It is worth noting that vines are not entirely effective in creating photosynthates in one shoot, ‘translocating’ those compounds down the shoot…along the cane….and then up another shoot, (with which to ripen a bunch of grapes on a differing cane from which the sugars were formed,) Yes these complex compounds are created to be reserves within the vine, and might get to power root growth, build up reserves in the trunk, or even lignify/mature a shoot to become a cane, but in general as soil solution goes ‘up,’ the results come ‘down’.

If you have a lot of short shoots in the centre of the cane on the wire, then you must adjust your thoughts around pruning, for the coming season. (As indicated previously.)

Overall it is the balance within the vine that you should give consideration to, perhaps the ratio of leaf area to quantity of grapes to be ripened.

With experience, and with some varieties, there might well be other aspects of early crop thinning that might well hold advantages.

For example, supposing you are growing a variety that has quite pronounced ‘wings’, or ‘shoulders’ to the bunches, then these can be nipped off. The rationale to this being that the ‘wing’ is usually a little later in forming/developing, and while these might hold back the complete cluster, it still retains the highest acid levels.

I also know of people who have vines with clearly noticeable unusually long, cylindrical clusters. At a time that suits them, but probably not long after fruit set, they go through with long bladed clippers and cut the flower in half; simple, quick, and for their needs, effective.

A little later on it can be noticed in some varieties, especially well coloured examples, that perhaps there are considerable merits for completely taking off any remaining green clusters, at a time when, for example, 90% are further developed.

The point of the exercise here being to tighten up the range of ripe to unripe clusters.

Good wines, in any climate, are not those that have broad range of ripe to unripe characteristics. It being absurdly naive to suggest that to harvest grapes like this results in ‘interesting complexity’.

All this besides, once again I will say that when hand harvesting, there are considerable merits in taking quite a lot of time in getting the harvesters to understand just what it is that you are looking for. (Maybe not enough wineries operate a sorting table?)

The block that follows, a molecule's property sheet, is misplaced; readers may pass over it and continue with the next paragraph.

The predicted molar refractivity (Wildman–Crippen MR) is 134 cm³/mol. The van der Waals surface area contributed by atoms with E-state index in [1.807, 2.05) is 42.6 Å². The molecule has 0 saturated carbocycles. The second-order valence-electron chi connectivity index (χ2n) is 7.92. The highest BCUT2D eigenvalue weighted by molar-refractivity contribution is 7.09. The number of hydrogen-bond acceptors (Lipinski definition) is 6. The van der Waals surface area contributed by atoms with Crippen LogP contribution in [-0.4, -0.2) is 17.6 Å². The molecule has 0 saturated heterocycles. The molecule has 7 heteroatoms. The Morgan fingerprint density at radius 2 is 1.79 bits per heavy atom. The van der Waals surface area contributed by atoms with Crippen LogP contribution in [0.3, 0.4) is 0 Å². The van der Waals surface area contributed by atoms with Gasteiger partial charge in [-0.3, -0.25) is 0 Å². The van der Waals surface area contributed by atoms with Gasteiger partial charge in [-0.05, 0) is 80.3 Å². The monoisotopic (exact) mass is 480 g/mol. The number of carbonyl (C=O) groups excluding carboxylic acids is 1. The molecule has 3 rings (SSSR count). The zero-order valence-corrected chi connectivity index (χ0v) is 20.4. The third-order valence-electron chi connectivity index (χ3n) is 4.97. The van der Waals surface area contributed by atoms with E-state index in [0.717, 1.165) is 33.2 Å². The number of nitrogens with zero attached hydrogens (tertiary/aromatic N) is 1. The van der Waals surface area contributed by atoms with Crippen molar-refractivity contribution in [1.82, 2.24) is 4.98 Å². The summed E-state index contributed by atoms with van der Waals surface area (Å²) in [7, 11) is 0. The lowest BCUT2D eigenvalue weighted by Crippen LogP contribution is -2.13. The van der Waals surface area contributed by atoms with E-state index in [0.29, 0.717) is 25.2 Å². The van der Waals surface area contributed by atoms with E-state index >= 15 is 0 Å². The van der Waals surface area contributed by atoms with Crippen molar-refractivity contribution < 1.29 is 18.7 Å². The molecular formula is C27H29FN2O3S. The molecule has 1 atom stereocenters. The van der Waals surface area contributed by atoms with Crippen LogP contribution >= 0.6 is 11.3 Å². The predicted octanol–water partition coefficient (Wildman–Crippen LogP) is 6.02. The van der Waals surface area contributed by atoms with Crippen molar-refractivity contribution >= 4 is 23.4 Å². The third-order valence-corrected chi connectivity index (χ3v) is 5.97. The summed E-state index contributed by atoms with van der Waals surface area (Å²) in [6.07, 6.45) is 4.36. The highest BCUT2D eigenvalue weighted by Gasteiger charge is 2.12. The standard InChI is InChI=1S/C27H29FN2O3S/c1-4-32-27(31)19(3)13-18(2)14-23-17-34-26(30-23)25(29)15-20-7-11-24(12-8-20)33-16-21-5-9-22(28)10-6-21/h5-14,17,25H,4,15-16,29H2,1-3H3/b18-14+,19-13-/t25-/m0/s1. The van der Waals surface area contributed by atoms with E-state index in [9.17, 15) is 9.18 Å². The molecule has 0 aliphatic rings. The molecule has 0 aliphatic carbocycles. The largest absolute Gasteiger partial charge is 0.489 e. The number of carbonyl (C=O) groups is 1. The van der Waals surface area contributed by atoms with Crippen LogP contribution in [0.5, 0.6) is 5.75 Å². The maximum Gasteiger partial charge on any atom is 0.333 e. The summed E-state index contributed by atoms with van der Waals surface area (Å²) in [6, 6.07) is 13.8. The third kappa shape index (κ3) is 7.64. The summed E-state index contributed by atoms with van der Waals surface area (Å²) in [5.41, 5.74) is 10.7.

For example, in varieties that grow quite a bit of second set bunches, (which for one reason or another did not get removed previously,) collect a few of these bunches and then get people to eat them. They will learn very quickly…” If you do not want to eat the grapes, then I do not want them in my wine.”

But it should not come to this, as much of the most effective fruit thinning can be attended to surprisingly early in the growing season. I have done a lot of panic fruit thinning, and running just ahead of a mechanical harvester, but I have also come across well managed blocks of vines that had effective fruit thinning at a time that suits the vineyard manager.

Part of what I write about ‘effective fruit thinning’ is the recognition that nobody ever wants a lot of second rate grapes, or to have to deal with the resulting chaos. (As has been said for centuries ‘you cannot make a silk purse out of a sows ear’…)

Additional things to consider are: extra work in the winery, tank space etc, doubling up on chaptilisation and other expenses, ‘Dumping’ the resulting wine into the wine lake of the ‘bulk market’… or deciding to buy unbudgeted bottles, labels, cartons etc and to then have to double up sales efforts into a very congested market ?

I do know of people who annually quite early in the growing season, go through their vines and moderate the vines crop loading.

One such person told me that he expects to drop 50% of his potential crop.

Whilst he knows that in a good year he loses some potential income, he is also wise enough to know that every year he will get the best crop available to him, he knows what will happen in the winery, (no nasty surprises,) and easy sales are assured.

Far be it for me to suggest that he is getting it all wrong. So it is all up to you, your choice.

Oh, and good luck, as I know (having grown Pinot Noir and Chardonnay for 10 years,) just how fickle the weather can be.